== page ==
In 2015 I traveled around Israel with my doctoral studies supervisor (now Doktorvater), Craig Evans, my good friend, Greg Monette, and several employees of Faithlife, as they worked on a documentary that addressed what archaeology can tell us about the context of Jesus’ life (‘Archaeology and Jesus’). One of the things we noticed is that when it came to the site a given archaeologist was working, they tended to be quite apologetic, but when it came to other sites, they tended to raise the demands of the criteria. It was good to see that people who work with material artifacts are required to do interpretation just like those of us who work with texts because sometimes archaeology is seen as a much more exact science than the evidence supports.
One of the debates we encountered had to do with the location of Bethsaida. We visited Et-Tell where Rami Arav explained to us how they know this is the Bethsaida mentioned in the Gospels. On the trip we met Mordechai Aviam while visiting the dig at Shikhin (see my interview with James R. Strange, ‘Shikhin Excavations’). While I don’t remember Aviam discussing Bethsaida then, I do remember some archaeologists expressing skepticism regarding Et-Tell. It turns out that Arav and Aviam are featured in this month’s Biblical Archaeology Review debating the identity of the real Bethsaida. Arav argues for Et-Tell still. Aviam, along with R. Steven Notley (who has made a similar public argument in Christianity Today: ‘Have Archaeologists Found the Lost City of the Apostles?’), argue for El-Araj.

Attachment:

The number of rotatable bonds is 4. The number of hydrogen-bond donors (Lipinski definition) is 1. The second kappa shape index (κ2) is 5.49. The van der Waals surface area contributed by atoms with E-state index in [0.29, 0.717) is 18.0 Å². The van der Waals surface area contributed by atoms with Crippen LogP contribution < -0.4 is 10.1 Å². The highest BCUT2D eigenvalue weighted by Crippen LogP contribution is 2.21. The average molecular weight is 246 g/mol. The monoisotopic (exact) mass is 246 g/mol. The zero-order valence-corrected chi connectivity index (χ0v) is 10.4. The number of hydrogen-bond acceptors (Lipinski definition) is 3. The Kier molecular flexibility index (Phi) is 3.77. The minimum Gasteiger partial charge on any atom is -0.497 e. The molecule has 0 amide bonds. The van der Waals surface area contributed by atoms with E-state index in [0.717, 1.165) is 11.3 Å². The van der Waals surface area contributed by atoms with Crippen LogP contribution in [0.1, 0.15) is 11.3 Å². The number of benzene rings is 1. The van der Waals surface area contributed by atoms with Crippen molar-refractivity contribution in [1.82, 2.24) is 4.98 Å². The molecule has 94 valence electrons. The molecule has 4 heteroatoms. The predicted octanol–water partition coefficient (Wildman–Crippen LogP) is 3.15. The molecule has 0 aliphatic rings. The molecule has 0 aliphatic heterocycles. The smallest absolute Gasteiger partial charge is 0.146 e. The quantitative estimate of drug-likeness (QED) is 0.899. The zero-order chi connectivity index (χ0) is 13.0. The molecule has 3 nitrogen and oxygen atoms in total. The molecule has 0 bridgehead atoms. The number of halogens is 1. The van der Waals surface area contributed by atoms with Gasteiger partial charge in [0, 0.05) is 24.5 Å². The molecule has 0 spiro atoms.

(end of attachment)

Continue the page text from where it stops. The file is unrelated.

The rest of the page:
This makes me want to go back to Israel again. It’s one thing to read about these debates in a magazine. It’s something different to have visited at least one of these places and talked with the personalities doing the work. Again, I’m glad to see that there’s some strong subjectivity to the work of archaeologists. This means we must do more than just examine the material remains to make claims about the past. That said, archaeology has a special role to play in that anyone can create a narrative, but you can’t make the remains of a city appear or disappear overnight (usually), which is why archaeology is so important to our understanding of the past, the Bible, etc.